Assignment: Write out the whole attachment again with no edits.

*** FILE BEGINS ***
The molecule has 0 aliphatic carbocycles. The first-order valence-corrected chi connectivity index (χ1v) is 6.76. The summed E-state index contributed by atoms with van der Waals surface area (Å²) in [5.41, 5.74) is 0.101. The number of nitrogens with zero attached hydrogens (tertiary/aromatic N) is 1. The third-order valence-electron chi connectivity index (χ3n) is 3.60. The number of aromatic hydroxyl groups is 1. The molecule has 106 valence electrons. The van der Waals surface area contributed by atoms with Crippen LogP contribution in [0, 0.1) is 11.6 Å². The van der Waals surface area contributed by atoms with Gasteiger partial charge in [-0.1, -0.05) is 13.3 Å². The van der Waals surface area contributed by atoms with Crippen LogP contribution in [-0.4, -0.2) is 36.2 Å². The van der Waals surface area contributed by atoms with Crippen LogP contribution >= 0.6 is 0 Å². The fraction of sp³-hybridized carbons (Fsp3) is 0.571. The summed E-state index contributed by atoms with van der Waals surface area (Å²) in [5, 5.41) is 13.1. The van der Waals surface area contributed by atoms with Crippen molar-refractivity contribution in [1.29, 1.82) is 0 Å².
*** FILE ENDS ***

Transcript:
The molecule has 0 aliphatic carbocycles. The first-order valence-corrected chi connectivity index (χ1v) is 6.76. The summed E-state index contributed by atoms with van der Waals surface area (Å²) in [5.41, 5.74) is 0.101. The number of nitrogens with zero attached hydrogens (tertiary/aromatic N) is 1. The third-order valence-electron chi connectivity index (χ3n) is 3.60. The number of aromatic hydroxyl groups is 1. The molecule has 106 valence electrons. The van der Waals surface area contributed by atoms with Crippen LogP contribution in [0, 0.1) is 11.6 Å². The van der Waals surface area contributed by atoms with Gasteiger partial charge in [-0.1, -0.05) is 13.3 Å². The van der Waals surface area contributed by atoms with Crippen LogP contribution in [-0.4, -0.2) is 36.2 Å². The van der Waals surface area contributed by atoms with Crippen LogP contribution >= 0.6 is 0 Å². The fraction of sp³-hybridized carbons (Fsp3) is 0.571. The summed E-state index contributed by atoms with van der Waals surface area (Å²) in [5, 5.41) is 13.1. The van der Waals surface area contributed by atoms with Crippen molar-refractivity contribution in [1.29, 1.82) is 0 Å².